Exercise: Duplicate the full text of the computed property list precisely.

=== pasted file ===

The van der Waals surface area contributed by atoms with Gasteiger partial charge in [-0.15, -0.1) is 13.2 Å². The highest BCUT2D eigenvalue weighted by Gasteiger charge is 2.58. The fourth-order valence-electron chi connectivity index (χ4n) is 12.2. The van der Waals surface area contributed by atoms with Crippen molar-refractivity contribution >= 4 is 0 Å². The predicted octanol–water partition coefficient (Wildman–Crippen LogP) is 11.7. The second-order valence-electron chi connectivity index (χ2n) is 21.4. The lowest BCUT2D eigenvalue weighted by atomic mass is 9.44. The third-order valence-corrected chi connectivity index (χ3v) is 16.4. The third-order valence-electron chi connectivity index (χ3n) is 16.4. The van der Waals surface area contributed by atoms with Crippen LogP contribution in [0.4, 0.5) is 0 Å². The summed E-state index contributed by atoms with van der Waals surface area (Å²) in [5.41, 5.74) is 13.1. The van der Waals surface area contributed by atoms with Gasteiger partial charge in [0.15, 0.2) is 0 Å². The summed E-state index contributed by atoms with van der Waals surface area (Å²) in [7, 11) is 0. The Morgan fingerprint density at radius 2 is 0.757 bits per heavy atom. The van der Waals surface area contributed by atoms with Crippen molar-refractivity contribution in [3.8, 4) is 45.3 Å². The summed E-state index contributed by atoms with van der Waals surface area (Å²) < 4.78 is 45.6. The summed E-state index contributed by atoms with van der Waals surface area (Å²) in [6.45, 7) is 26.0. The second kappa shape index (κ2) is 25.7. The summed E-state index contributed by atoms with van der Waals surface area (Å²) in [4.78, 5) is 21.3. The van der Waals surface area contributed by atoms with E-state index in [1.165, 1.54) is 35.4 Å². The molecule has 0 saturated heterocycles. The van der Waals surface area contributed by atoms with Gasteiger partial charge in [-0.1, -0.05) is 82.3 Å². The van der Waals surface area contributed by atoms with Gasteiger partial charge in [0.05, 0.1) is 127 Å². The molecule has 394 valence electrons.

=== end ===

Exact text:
The van der Waals surface area contributed by atoms with Gasteiger partial charge in [-0.15, -0.1) is 13.2 Å². The highest BCUT2D eigenvalue weighted by Gasteiger charge is 2.58. The fourth-order valence-electron chi connectivity index (χ4n) is 12.2. The van der Waals surface area contributed by atoms with Crippen molar-refractivity contribution >= 4 is 0 Å². The predicted octanol–water partition coefficient (Wildman–Crippen LogP) is 11.7. The second-order valence-electron chi connectivity index (χ2n) is 21.4. The lowest BCUT2D eigenvalue weighted by atomic mass is 9.44. The third-order valence-corrected chi connectivity index (χ3v) is 16.4. The third-order valence-electron chi connectivity index (χ3n) is 16.4. The van der Waals surface area contributed by atoms with Crippen LogP contribution in [0.4, 0.5) is 0 Å². The summed E-state index contributed by atoms with van der Waals surface area (Å²) in [5.41, 5.74) is 13.1. The van der Waals surface area contributed by atoms with Gasteiger partial charge in [0.15, 0.2) is 0 Å². The summed E-state index contributed by atoms with van der Waals surface area (Å²) in [7, 11) is 0. The Morgan fingerprint density at radius 2 is 0.757 bits per heavy atom. The van der Waals surface area contributed by atoms with Crippen molar-refractivity contribution in [3.8, 4) is 45.3 Å². The summed E-state index contributed by atoms with van der Waals surface area (Å²) < 4.78 is 45.6. The summed E-state index contributed by atoms with van der Waals surface area (Å²) in [6.45, 7) is 26.0. The second kappa shape index (κ2) is 25.7. The summed E-state index contributed by atoms with van der Waals surface area (Å²) in [4.78, 5) is 21.3. The van der Waals surface area contributed by atoms with E-state index in [1.165, 1.54) is 35.4 Å². The molecule has 0 saturated heterocycles. The van der Waals surface area contributed by atoms with Gasteiger partial charge in [-0.1, -0.05) is 82.3 Å². The van der Waals surface area contributed by atoms with Gasteiger partial charge in [0.05, 0.1) is 127 Å². The molecule has 394 valence electrons.